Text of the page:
The Southside Movement – 1975 – Moving South
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Heavy heavy funk from this lost Chicago group an undisputed powerhouse in the mid 70s, and one of the city’s few funky combos to really break out to a national audience! The album’s the group’s second, and is oddly even more obscure than their first and it’s a stone cold blend of fuzzy guitars, stepping basslines, horn blasts somewhere between early Kool & The Gang and some of the doper group soul records of the time. Includes a great remake of the group’s classic “I’ve Been Watching You” redone here from the first album, with cool electric piano bits sounding a lot like a lost Wu-Tang sample.
This is a @320 vinyl rip of my original 20th Century record with covers.
A1 Ain’t Gonna Watch You No Mo’ 6.15
A2 Do It To Me 3.22
A3 Funk Talk 2.47
A4 Ain’t It A Shame 3.07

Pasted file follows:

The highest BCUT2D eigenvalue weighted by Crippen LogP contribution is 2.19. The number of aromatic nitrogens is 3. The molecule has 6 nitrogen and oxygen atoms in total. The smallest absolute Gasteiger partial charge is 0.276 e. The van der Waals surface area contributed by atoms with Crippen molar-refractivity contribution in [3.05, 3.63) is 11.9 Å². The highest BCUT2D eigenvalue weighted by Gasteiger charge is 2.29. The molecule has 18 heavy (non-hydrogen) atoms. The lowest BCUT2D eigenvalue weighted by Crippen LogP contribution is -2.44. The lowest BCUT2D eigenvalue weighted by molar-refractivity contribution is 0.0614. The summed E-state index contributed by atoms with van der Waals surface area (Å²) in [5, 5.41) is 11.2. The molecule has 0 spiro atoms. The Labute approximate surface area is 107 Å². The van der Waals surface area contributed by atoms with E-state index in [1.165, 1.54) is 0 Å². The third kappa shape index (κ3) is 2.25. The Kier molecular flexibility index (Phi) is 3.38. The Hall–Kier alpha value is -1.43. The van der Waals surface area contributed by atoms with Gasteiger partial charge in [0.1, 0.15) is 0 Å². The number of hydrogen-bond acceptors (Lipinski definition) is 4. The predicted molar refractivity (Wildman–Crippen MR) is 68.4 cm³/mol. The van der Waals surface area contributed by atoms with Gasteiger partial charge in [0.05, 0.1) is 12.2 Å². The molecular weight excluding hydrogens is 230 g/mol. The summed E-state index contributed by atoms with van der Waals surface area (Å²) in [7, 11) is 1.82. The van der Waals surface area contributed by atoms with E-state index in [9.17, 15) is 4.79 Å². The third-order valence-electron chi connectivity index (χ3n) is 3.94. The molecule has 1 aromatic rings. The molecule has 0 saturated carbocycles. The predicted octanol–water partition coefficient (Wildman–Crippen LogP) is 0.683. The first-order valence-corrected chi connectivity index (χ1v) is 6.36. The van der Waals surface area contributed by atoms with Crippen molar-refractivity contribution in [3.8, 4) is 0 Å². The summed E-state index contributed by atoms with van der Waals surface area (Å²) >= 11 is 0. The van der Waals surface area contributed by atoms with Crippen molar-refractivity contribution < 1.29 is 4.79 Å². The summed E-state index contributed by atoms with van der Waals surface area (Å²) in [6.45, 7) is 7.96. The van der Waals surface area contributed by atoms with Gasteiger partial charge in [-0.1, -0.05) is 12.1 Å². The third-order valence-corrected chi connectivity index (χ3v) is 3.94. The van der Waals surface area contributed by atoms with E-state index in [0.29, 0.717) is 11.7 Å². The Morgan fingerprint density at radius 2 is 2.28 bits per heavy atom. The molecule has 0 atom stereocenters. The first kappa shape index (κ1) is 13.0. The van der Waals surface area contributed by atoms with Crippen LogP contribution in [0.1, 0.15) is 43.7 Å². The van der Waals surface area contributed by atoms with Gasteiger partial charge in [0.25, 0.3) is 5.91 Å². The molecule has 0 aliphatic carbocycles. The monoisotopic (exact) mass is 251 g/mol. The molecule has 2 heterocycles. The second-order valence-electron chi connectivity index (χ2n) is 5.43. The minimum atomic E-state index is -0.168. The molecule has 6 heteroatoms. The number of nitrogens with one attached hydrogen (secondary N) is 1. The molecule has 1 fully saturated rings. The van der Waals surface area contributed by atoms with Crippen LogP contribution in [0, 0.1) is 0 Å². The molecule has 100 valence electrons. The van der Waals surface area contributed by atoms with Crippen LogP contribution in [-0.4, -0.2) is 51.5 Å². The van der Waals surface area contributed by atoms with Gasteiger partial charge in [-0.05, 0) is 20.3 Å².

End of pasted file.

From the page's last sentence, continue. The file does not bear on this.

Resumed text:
A5 Love Is For Fools 4.36
B1 I’ve Been Watching You 5.23
B2 Only Time Has Changed 4.52
B3 Country Girl 2.45
B4 Just Moving 3.46
B5 Acknowledge The Mind 2.54
The Southside Movement was an American soul and funk musical group from Chicago, Illinois. Comprised of vocalist Melvin Moore, guitarist Bobby Pointer, keyboardist Morris Beeks, bassist Ronald Simmons, drummer Willie Hayes, alto saxophonist Milton Johnson, trumpeter Steve Hawkins, and trombonist Bill McFarland, the group began as the backing band for the soul duo Simtec & Wylie. Southside Movement issued their self-titled debut LP on the Wand record label in 1973; it included the Top 20 R&B hit “I’ve Been Watching You“, which became a breakbeat classic. Their second album, Moving South appeared in 1974, which provided another breakbeat favorite in the track “Save the World“. In 1975, the group released their last album Movin‘, and despite some success, the Southside Movement disbanded that year.
Southside Movement’s tracks “I’ve Been Watching You” and “Save the World” appeared later on the classic breakbeat compilation “Ultimate Breaks and Beats”.